5/16/2011

When I am King: Ups and Downs

When I am King...

Buildings will only have single stories.

Elevators are such wonderful spaces. They take people who enjoy a personal space between themselves and others roughly the distance that a bullet travels, stuff them in a space just large enough to raise tender veal, and make them ride together on a journey of awkwardness. We stare at the numbers clicking by, we stare at the floor, and we stare at the doors, willing them to open on our floor so that we can finally run to our cubes and breathe heavily into the paper bag that we keep there for that purpose.

Meanwhile, we’re all in a hurry, and the time spent in that stall with no toilet is wasted. It’s as if you’re hurrying down the hall and then pause, motionless, for a couple of minutes. It’s probably a helpful tactic when being chased by a motion-sensing reptile, or when having a seizure, but is otherwise useless. So many things need our immediate attention, but we’re stuck in that place just because of our need to move in the vertical direction.

When the doors open somewhere along the way, they stay open for just about ever. When you’re about to do something really desperate like verbalize your impatience to your fellow travelers, the doors begin slowly sliding closed. Then someone on the outside hits the Up button and the waiting game starts again.

The only defense we have against open doors is the Close button. It’s right down there next to the Open button, with a very similarly illegible icon. So we casually jamb our finger on the button and wait for the doors to respond. And wait. And wait.

The thing is, the inventors put the button there to make us feel like we were doing something. But they didn’t want the elevator to actually have that functionality. Either through cheapness, or an inherent pride in the workmanship of the Open feature, they decided to abandon the Close feature at the level of the button. You can push it all you want - those doors will close when they’re damn good and ready.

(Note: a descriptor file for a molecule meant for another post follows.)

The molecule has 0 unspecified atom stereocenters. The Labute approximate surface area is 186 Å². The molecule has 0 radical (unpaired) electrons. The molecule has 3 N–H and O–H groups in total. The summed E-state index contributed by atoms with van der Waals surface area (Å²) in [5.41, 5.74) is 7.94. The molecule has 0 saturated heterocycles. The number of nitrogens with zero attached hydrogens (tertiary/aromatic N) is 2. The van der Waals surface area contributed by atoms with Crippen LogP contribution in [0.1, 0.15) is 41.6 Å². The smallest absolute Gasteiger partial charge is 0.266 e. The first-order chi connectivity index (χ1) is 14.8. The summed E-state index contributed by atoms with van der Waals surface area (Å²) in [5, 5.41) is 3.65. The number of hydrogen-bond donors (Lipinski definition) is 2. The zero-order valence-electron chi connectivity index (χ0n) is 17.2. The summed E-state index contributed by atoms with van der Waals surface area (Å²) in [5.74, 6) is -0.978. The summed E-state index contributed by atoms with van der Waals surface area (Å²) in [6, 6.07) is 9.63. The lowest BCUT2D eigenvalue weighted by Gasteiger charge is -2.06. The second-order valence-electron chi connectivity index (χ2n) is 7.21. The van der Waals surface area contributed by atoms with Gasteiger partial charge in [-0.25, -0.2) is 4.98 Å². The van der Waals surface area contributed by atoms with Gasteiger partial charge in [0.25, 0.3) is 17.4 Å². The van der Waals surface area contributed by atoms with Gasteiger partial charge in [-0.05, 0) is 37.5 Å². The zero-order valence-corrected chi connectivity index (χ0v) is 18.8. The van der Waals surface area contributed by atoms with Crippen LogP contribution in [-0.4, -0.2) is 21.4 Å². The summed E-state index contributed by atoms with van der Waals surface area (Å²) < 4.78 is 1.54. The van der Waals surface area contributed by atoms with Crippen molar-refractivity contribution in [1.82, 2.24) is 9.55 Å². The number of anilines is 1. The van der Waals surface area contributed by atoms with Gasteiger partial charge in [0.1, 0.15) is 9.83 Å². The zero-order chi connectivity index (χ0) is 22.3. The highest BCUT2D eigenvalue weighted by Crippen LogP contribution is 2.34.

The elevator close button is the placebo of the mechanical transportation industry.

On some advanced and expensive elevators, the button is hooked up, because it’s considered tacky and cheap to simply have it sitting there with nothing behind it. Unfortunately, these elevators hook it up to the Open function, which explains why pressing the Close button makes it seem like it takes even longer than it does otherwise. Those doors remain open as long as we hold the Close button.

Sure, we could take the stairs and avoid all of this hassle, but then we’d just be made aware of how out of shape we are, and who needs that extra guilt?

When I am King, buildings will only have single stories. A second story is like a sequel: a pale imitation of the first, produced just because they figured they already spent all that time and money with the first one, they might as well do another one. Single stories will eliminate the awkwardness of the elevator experience and give us back the time that we would have spent standing too close to other human beings, so that we have more time to post status messages and emails to friends that comfortably far away.

If you really want to take the stairs, there’s always the gym. And if you miss the elevator, you can always ask a group of strangers to follow you into a toilet stall.

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